Reason #3: Live and Let Live – Other’s spiritual beliefs aren’t my business. Sometimes teens think evangelism is all about standing on a street corner with a bullhorn and yelling, “Repent!” They may see spiritual conversation as inappropriate or intrusive. Evangelism, however, is actually about…

For the rest of Greg’s article, go here.

Resolved

Don't Make a Typical New Year's Resolution

By Ken McCoy | JumpStart Ministries | Charlotte, North Carolina

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When I get to heaven, I’m really looking forward to meeting Daniel – the Daniel, the one from the Bible. That guy was a STUD for the faith! His intelligence, capabilities, and character were world class. Of all the characters in the Bible—besides Jesus, that is—Daniel is the one I admire most.

And it all started with a “New Years” resolution.

Daniel 1:8 starts out, “But Daniel resolved not to defile himself…” Note that key word: resolved. He made up his mind. He was committed and determined.

If you know the story, you know that Daniel was probably a pre-teen or teenager when this happened. He was one of who knows how many wealthy and intelligent boys who were taken from their families, transported across the Fertile Crescent from Israel to Babylon, and put into a three-year crash course that would strip them of their Jewish identities and turn them into government employees.

“But Daniel resolved…”

Even though almost all the young Israeli guys were going along with the program, even though you can’t fault them for thinking that God had abandoned them, even though the price of going against the established order was high, Daniel resolved not to leave his faith back at home.

And God came through for him.

Daniel and his three roommates first asked the school Principal for permission to eat only kosher food, but he denied their request. So, they struck a deal with their homeroom teacher – a ten-day diet to prove that the teacher wouldn’t get in trouble with the authorities. I don’t know about you, but my experience with ten-day diets is that they don’t work. In this case, it did – in reverse. The four young men looked healthier than the rest of their school after the ten days were over. Plus, God gave them greater intelligence, and favor with others – and Daniel was given a supernatural ability.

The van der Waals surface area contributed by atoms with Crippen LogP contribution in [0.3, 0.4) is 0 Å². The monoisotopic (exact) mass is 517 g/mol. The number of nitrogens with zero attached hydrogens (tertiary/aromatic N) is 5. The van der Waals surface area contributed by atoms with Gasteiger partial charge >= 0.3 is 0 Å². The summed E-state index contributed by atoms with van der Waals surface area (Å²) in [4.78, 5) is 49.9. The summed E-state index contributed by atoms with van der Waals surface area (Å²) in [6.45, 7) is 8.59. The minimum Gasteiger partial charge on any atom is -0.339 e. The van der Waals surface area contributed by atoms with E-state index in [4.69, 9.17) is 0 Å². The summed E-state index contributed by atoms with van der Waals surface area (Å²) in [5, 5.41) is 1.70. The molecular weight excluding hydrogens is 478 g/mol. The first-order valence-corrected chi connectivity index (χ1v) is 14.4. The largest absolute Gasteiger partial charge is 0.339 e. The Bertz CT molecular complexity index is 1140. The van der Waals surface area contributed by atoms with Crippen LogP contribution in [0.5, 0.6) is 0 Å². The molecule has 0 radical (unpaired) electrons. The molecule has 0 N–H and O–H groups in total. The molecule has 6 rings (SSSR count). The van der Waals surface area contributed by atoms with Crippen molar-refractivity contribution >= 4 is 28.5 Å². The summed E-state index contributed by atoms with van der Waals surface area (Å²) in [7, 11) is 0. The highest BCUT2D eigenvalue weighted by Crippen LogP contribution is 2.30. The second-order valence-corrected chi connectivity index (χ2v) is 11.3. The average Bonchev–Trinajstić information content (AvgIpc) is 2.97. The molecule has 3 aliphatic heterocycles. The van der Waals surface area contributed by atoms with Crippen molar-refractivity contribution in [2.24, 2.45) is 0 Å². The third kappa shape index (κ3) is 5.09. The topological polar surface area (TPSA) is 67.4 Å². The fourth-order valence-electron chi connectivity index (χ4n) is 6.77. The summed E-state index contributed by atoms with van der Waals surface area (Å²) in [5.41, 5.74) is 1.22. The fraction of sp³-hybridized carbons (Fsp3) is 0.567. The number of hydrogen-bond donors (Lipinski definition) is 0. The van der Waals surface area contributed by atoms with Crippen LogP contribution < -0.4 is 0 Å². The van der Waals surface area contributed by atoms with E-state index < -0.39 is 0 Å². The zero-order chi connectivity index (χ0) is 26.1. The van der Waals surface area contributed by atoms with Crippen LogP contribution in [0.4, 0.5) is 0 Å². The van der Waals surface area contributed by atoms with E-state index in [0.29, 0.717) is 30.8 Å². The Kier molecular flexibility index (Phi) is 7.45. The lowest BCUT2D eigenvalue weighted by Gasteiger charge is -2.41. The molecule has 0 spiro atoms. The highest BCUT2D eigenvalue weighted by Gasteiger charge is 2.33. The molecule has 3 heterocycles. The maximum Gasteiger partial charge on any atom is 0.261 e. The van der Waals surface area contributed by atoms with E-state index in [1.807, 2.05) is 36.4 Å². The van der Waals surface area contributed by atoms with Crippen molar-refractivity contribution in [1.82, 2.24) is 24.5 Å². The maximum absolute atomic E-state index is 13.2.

And for three years, those guys were vegetarians. Three years!

So, here’s the reason I’m thinking about Daniel’s teenaged determination to remain faithful to God. It’s New Years, the time to make “resolutions” for positive change in the coming year. You know as well as I that New Years Resolutions rarely work. The reason is that they’re not resolutions. They’re hopes. They’re goals. They’re good intentions. But there is no “resolve” in those resolutions. There’s no determination.

So, this year, think about something that is so important that you can be resolved about it. Don’t make any New Years Resolutions this year – instead, become resolved to follow God with everything you have.

And then, don’t be surprised when He comes through for you!

 

The Real Meaning of Christmas

15 Ideas to Keep Your Students Focused on the Real Meaning of Christmas

By Dave Weiss | New Creation Fellowship | Redding, Pennsylvania

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As we approach the Christmas season, our thoughts usually turn to wish lists, gifts, shopping and the hustle and bustle of the holiday season. It’s a great time of year and there’s nothing wrong with having a wish list, but Christmas has a deeper meaning — it’s the time when we celebrate the birth of Jesus Christ, the greatest Gift of all. How do we as youth workers turn our students’ focus from the gifts to the Giver? The answer can be found in Matthew 25:34-40. Jesus said, “Whatever you did for one of the least of these brothers of mine you did for me.” (NIV) Since Christmas is the time we celebrate “Jesus’ birthday”, the way we give gifts to Jesus is by serving His brothers and sisters — other children of God, especially those less fortunate.

Here are some ideas to help your students participate in sharing the greatest gift of all, the message of salvation through Jesus Christ.

  1. Serve Meals at your local homeless shelter, soup kitchen, etc. Jesus said, “I was hungry and you gave me something to eat.” Meeting this most basic human need is a great way to help your students appreciate God’s blessings.
  2. Caroling and visitation: Yes, caroling is old fashioned, but there are many people who feel forgotten during the holidays. Something as simple as singing a few songs for some “shut ins” from your church and including a gift like a fruit basket can be a great way to show that love and care.
  3. Angel Tree: Many retail stores and churches have “Angel Trees” that contain ornaments listing needy children in your community and their needs. Have your students…

Dave has a ton of great ideas, and you can read the rest of them here.

It’s The Thought That Counts

Meaningful ways to show love and appreciation without spending a lot of money.

By Jay Helms | Mt. Sylvan United Methodist Church | Durham, North Carolina